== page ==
Year 1991
Studio Wild Street Pictures
Producer

Brian Yuzna

Hidetaka Konno

Keith Walles

Paul White

Director Brian Yuzna
Writer Rick Fry, Keith Woody
Music Richard Band
Cast

Bruce Abbot

Jeffrey Combs

Length 90 mins

     
Bride of Re-animator

‘‘ Make a note of it Dan... tissue rejection! ’’

bride pictureThat "cursed, little tow-head fiend," Herbert West of Arkham's Miskatonic Medical School, is back in a sequel to the surprise horror hit of 1985, Re-Animator. Jeffery Combs reprises the role of Herbert, but this time the film is directed by Re-Animator's producer, Brian Yuzna. Bride of Re-Animator not only tries to pick up where Re-Animator left off, it also goes back to plumb the well of unused source material found in HPL's gruesome serial story.

The sequel begins eight months after the Miskatonic Massacre when we find Herbert West (looking healthy, considering that last we saw he was being squeezed to death by a reanimated large intestine) and Daniel Cain (reprised by Bruce Abbot) as medics in the middle of a bloody Peruvian civil war. It is almost a direct adaptation of the fifth installment of "Herbert West—Reanimator" (called "The Horror From The Shadows") in which our "ice-cold intellectual machine" is a World War I Major attending to the wounded on the killing fields of Flanders.

In the film, as in the original story, Herbert is on the battlefield for the ultra-fresh dead needed for his reanimation experiments. The film deviates from West's original obsession of reanimation and takes on more of Frankenstein, as he attempts to create new life by reanimating random assemblies of body parts. West accomplishes this by using an extract made from iguanas—or as Lovecraft imagined it, reptile embryos, because they are "better than human material for maintaining life in organless fragments."

War bursts through the canvas walls of the field hospital, prompting West and Cain to leave their work and return to the relative safety of Arkham and its morgues.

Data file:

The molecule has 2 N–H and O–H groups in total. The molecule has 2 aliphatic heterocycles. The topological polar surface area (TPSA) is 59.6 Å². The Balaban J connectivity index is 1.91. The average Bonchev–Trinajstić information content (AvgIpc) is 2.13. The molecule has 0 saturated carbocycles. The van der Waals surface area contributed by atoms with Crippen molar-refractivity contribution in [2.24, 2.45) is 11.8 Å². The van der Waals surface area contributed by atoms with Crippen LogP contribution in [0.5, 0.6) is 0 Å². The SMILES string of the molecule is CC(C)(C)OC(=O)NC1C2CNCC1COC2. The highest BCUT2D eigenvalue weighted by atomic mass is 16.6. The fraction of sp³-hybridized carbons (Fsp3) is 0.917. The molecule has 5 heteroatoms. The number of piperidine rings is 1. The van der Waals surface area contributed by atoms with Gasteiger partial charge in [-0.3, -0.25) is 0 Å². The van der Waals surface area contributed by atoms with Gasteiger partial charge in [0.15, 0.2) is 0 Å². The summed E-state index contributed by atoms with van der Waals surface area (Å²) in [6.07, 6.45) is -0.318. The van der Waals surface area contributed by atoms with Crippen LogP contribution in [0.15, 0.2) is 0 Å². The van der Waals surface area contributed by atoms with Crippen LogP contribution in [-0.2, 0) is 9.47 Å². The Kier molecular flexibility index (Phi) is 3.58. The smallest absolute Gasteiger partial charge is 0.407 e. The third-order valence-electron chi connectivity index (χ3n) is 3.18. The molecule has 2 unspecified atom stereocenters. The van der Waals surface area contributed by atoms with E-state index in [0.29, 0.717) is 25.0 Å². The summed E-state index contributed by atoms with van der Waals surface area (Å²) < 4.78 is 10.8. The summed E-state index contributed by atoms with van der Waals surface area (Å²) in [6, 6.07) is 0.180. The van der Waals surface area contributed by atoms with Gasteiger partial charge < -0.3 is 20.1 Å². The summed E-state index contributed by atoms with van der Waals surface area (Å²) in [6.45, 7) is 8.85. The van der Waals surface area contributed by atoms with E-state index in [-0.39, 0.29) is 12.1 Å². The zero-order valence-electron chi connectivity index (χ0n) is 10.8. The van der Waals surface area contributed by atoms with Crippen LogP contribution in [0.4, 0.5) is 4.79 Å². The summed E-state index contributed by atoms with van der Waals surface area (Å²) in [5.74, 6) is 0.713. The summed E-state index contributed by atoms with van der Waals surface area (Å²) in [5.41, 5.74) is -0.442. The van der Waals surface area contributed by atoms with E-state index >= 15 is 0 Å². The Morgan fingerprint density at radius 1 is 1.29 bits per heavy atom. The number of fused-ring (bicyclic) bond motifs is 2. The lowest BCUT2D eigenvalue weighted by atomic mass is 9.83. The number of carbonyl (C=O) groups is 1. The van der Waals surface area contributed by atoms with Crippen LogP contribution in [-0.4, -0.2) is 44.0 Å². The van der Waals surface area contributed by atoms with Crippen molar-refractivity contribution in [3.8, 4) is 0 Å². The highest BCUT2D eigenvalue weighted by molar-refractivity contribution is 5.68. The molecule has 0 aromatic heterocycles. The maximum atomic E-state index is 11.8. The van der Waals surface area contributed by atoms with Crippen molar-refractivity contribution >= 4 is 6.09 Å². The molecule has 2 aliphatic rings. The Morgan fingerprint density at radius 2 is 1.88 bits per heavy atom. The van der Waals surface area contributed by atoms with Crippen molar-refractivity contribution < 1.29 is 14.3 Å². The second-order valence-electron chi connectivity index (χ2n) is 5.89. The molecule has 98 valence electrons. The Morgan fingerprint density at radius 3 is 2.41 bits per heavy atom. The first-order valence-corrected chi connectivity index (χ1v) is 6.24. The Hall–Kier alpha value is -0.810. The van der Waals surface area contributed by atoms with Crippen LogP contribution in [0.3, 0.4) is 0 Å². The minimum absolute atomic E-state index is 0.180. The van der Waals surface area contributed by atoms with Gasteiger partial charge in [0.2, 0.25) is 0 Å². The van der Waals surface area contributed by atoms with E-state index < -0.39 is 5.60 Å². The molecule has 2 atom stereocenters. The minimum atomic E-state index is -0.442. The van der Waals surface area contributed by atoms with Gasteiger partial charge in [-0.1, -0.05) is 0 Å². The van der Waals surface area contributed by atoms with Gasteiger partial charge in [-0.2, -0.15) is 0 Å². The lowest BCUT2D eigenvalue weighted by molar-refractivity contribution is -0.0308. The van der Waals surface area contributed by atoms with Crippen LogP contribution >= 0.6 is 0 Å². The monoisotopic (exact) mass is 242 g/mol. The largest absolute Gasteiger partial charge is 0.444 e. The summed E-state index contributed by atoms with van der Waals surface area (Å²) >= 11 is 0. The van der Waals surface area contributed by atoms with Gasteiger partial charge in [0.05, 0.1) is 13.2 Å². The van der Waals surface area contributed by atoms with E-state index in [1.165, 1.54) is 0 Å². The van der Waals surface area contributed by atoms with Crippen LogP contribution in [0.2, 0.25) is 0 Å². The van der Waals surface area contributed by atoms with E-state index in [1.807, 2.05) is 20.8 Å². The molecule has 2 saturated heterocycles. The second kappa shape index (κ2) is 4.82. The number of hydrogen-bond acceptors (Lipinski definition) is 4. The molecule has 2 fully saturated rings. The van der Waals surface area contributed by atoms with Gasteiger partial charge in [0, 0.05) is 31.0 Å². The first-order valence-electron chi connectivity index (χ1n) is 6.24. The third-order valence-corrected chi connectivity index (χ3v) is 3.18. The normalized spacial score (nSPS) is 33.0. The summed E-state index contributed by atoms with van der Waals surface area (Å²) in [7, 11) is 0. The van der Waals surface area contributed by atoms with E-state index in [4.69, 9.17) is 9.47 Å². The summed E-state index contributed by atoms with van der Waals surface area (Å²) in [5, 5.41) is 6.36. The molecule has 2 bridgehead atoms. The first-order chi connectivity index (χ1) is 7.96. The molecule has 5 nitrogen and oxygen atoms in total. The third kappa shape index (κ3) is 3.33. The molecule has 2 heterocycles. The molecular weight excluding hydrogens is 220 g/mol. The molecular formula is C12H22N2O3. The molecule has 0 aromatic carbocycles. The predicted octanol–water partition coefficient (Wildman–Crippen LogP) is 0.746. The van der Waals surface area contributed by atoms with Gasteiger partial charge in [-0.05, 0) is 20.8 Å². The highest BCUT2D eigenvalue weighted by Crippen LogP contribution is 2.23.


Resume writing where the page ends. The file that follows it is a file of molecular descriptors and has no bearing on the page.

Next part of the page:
Back in Arkham, Police Detective Leslie Chapman, played by Claude Earl Jones, is still investigating the Miskatonic Massacre and presents the hospital's pathologist, Dr. Wilbur Graves, with . . . the decapitated head of Dr. Hill! (A neat trick, since it was crushed like a grape and smashed against a wall in the gory finale of Re-Animator.)

Later that day, while picking through body parts in hospital storage, West stumbles onto the plastic-wrapped Hill-head and taunts his former enemy. "Look at you now," drools West, "you're nothing but a dead head." But the Hill-head isn't quite dead yet. At this point the screenwriters had to really put their heads together to get around a sticky problem: how is the living head of Dr. Hill going to get around? After all, he doesn't have a body anymore. Their solution? Have Dr. Graves graft reanimated bat wings on the Hill-head! This, of course, gives the Hill-head a more mobile vantage point from which to control his new reanimated army as he seeks revenge on Herbert.

Meanwhile, West and Cain put together their collected body parts to create the ultimate woman . . . the Bride. Meg Halsey, Cain's dead girlfriend from the first film, plays a key part . . . as the Bride's heart! There's also some excellent black comedy along the way as West randomly combines body parts to form the wonderfully silly severed-fingers-with-eye creature.

After much work, the boys are ready to reanimate the Bride. In their basement lab the re-agent is injected by Dan into his dead lover's heart. As he waits for a sign of life, West hears the doorbell ring and finds a wooden crate on the front steps, a box holding the bat-winged head of Dr. Hill.

Down in the lab the Bride comes to life, aping the classic and creepy cat-like movements of Elsa Lanchester in Bride of Frankenstein, who—in an oddly heart-felt moment—pulls out her heart (or rather, Meg's) and offers it back to Dan, who has just jilted her. "Make a note of it, Dan!" the ever-observant West screams, "Tissue rejection!"

The film reaches its gran guignol climax as the reanimated rejects "headed" by the flying bat-winged Hill-head all spring on West, tearing him to pieces. "Bearing the fragments away," as Lovecraft wrote, "into that subterranean vault of fabulous abominations."

Was Lovecraft setting up a sequel to "Herbert West"? Was he planning to re-assemble the torn pieces? A Son of Re-Animator perhaps? Actually, there was talk of Yuzna doing something called Beyond Re-Animator but alas, (or thank God?) that film was not to be, for Brian's next foray into Lovecraft territory was a three-story anthology called Necronomicon.

Bride of Re-Animator is a silly film that is fun solely for the fevered performance of Jeffrey Combs. Unlike the original Re-Animator, Bride's script really suffers from a lack of cohesiveness and indeterminable character motivation. Perhaps, as in the Highlander series, there should have been only one! But anything that has our old buddy Herbert West reanimating dead flesh can't be all bad.